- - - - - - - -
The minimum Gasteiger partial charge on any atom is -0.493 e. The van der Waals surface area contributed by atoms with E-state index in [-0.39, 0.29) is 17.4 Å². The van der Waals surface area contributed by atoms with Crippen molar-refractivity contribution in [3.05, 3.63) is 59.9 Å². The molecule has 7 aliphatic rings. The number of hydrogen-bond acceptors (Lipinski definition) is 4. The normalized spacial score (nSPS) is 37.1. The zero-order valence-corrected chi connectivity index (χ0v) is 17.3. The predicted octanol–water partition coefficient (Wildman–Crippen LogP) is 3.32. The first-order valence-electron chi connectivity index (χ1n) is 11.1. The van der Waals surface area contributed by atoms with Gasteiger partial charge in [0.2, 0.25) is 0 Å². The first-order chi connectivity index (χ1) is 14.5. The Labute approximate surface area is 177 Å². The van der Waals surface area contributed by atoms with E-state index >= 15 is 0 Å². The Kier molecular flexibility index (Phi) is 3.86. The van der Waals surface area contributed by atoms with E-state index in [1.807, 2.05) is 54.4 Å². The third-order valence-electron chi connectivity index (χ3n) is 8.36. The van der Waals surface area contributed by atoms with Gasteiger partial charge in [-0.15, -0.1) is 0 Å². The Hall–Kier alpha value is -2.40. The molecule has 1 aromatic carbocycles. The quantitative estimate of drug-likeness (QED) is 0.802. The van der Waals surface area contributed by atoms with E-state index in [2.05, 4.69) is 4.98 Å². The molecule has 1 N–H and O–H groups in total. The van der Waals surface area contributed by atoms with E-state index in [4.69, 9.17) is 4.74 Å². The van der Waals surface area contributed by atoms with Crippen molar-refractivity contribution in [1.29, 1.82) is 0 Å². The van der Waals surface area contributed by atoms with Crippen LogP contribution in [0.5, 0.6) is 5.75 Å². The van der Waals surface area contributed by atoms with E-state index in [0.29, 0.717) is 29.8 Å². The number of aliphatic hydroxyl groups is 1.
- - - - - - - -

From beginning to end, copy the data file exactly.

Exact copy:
The minimum Gasteiger partial charge on any atom is -0.493 e. The van der Waals surface area contributed by atoms with E-state index in [-0.39, 0.29) is 17.4 Å². The van der Waals surface area contributed by atoms with Crippen molar-refractivity contribution in [3.05, 3.63) is 59.9 Å². The molecule has 7 aliphatic rings. The number of hydrogen-bond acceptors (Lipinski definition) is 4. The normalized spacial score (nSPS) is 37.1. The zero-order valence-corrected chi connectivity index (χ0v) is 17.3. The predicted octanol–water partition coefficient (Wildman–Crippen LogP) is 3.32. The first-order valence-electron chi connectivity index (χ1n) is 11.1. The van der Waals surface area contributed by atoms with Gasteiger partial charge in [0.2, 0.25) is 0 Å². The first-order chi connectivity index (χ1) is 14.5. The Labute approximate surface area is 177 Å². The van der Waals surface area contributed by atoms with E-state index >= 15 is 0 Å². The Kier molecular flexibility index (Phi) is 3.86. The van der Waals surface area contributed by atoms with E-state index in [1.807, 2.05) is 54.4 Å². The third-order valence-electron chi connectivity index (χ3n) is 8.36. The van der Waals surface area contributed by atoms with Gasteiger partial charge in [-0.15, -0.1) is 0 Å². The Hall–Kier alpha value is -2.40. The molecule has 1 aromatic carbocycles. The quantitative estimate of drug-likeness (QED) is 0.802. The van der Waals surface area contributed by atoms with E-state index in [2.05, 4.69) is 4.98 Å². The molecule has 1 N–H and O–H groups in total. The van der Waals surface area contributed by atoms with E-state index in [4.69, 9.17) is 4.74 Å². The van der Waals surface area contributed by atoms with Crippen molar-refractivity contribution in [1.29, 1.82) is 0 Å². The van der Waals surface area contributed by atoms with Crippen LogP contribution in [0.5, 0.6) is 5.75 Å². The van der Waals surface area contributed by atoms with E-state index in [0.29, 0.717) is 29.8 Å². The number of aliphatic hydroxyl groups is 1.